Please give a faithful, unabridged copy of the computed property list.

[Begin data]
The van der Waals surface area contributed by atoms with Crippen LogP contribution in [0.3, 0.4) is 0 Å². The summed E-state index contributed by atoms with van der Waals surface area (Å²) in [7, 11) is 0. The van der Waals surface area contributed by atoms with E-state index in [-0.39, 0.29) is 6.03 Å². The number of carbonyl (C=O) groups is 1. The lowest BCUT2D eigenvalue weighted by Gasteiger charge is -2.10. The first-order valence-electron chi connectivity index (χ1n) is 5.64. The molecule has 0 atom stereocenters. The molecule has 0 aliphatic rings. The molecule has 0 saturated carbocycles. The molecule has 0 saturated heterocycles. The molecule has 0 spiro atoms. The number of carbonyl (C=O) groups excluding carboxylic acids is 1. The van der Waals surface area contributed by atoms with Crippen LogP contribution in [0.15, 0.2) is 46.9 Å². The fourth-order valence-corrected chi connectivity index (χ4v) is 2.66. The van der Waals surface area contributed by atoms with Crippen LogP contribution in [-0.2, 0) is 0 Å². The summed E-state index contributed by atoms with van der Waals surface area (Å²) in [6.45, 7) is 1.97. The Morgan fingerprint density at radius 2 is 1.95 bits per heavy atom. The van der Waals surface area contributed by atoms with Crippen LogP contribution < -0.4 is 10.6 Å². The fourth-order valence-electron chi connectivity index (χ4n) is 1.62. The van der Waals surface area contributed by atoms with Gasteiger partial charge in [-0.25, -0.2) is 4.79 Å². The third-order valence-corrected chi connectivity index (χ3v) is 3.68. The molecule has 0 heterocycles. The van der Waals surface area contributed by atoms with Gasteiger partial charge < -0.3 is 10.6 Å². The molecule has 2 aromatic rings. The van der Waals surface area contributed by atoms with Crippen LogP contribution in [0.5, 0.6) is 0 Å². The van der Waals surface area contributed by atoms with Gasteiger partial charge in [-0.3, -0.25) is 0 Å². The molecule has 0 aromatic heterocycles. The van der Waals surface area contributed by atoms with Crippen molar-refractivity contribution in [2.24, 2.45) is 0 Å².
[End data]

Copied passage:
The van der Waals surface area contributed by atoms with Crippen LogP contribution in [0.3, 0.4) is 0 Å². The summed E-state index contributed by atoms with van der Waals surface area (Å²) in [7, 11) is 0. The van der Waals surface area contributed by atoms with E-state index in [-0.39, 0.29) is 6.03 Å². The number of carbonyl (C=O) groups is 1. The lowest BCUT2D eigenvalue weighted by Gasteiger charge is -2.10. The first-order valence-electron chi connectivity index (χ1n) is 5.64. The molecule has 0 atom stereocenters. The molecule has 0 aliphatic rings. The molecule has 0 saturated carbocycles. The molecule has 0 saturated heterocycles. The molecule has 0 spiro atoms. The number of carbonyl (C=O) groups excluding carboxylic acids is 1. The van der Waals surface area contributed by atoms with Crippen LogP contribution in [0.15, 0.2) is 46.9 Å². The fourth-order valence-corrected chi connectivity index (χ4v) is 2.66. The van der Waals surface area contributed by atoms with Crippen LogP contribution in [-0.2, 0) is 0 Å². The summed E-state index contributed by atoms with van der Waals surface area (Å²) in [6.45, 7) is 1.97. The Morgan fingerprint density at radius 2 is 1.95 bits per heavy atom. The van der Waals surface area contributed by atoms with Crippen LogP contribution < -0.4 is 10.6 Å². The fourth-order valence-electron chi connectivity index (χ4n) is 1.62. The van der Waals surface area contributed by atoms with Gasteiger partial charge in [-0.25, -0.2) is 4.79 Å². The third-order valence-corrected chi connectivity index (χ3v) is 3.68. The molecule has 0 heterocycles. The van der Waals surface area contributed by atoms with Gasteiger partial charge < -0.3 is 10.6 Å². The molecule has 2 aromatic rings. The van der Waals surface area contributed by atoms with Crippen LogP contribution in [0.5, 0.6) is 0 Å². The van der Waals surface area contributed by atoms with Gasteiger partial charge in [-0.3, -0.25) is 0 Å². The molecule has 0 aromatic heterocycles. The van der Waals surface area contributed by atoms with Crippen molar-refractivity contribution in [2.24, 2.45) is 0 Å².